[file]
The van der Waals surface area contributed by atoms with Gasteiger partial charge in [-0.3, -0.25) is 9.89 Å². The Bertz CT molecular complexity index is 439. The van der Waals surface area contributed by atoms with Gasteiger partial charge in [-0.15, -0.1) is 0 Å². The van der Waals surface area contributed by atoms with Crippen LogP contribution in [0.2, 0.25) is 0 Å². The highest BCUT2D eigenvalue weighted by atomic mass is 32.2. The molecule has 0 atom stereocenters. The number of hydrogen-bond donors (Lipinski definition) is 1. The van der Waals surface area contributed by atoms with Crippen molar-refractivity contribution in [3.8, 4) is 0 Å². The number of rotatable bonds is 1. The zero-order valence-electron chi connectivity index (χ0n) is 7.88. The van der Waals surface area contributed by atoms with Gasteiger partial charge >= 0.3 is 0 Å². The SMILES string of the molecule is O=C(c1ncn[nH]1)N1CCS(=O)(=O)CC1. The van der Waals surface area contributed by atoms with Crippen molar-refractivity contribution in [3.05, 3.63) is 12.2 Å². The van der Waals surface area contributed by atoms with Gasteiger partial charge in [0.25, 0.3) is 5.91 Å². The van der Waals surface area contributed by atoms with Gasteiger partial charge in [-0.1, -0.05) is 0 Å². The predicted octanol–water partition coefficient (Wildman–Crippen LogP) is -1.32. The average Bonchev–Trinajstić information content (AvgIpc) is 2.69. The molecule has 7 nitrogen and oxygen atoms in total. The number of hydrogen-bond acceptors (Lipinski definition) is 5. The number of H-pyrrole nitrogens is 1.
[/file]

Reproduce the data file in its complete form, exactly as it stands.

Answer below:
The van der Waals surface area contributed by atoms with Gasteiger partial charge in [-0.3, -0.25) is 9.89 Å². The Bertz CT molecular complexity index is 439. The van der Waals surface area contributed by atoms with Gasteiger partial charge in [-0.15, -0.1) is 0 Å². The van der Waals surface area contributed by atoms with Crippen LogP contribution in [0.2, 0.25) is 0 Å². The highest BCUT2D eigenvalue weighted by atomic mass is 32.2. The molecule has 0 atom stereocenters. The number of hydrogen-bond donors (Lipinski definition) is 1. The van der Waals surface area contributed by atoms with Crippen molar-refractivity contribution in [3.8, 4) is 0 Å². The number of rotatable bonds is 1. The zero-order valence-electron chi connectivity index (χ0n) is 7.88. The van der Waals surface area contributed by atoms with Gasteiger partial charge >= 0.3 is 0 Å². The SMILES string of the molecule is O=C(c1ncn[nH]1)N1CCS(=O)(=O)CC1. The van der Waals surface area contributed by atoms with Crippen molar-refractivity contribution in [3.05, 3.63) is 12.2 Å². The van der Waals surface area contributed by atoms with Gasteiger partial charge in [0.25, 0.3) is 5.91 Å². The van der Waals surface area contributed by atoms with Gasteiger partial charge in [-0.1, -0.05) is 0 Å². The predicted octanol–water partition coefficient (Wildman–Crippen LogP) is -1.32. The average Bonchev–Trinajstić information content (AvgIpc) is 2.69. The molecule has 7 nitrogen and oxygen atoms in total. The number of hydrogen-bond acceptors (Lipinski definition) is 5. The number of H-pyrrole nitrogens is 1.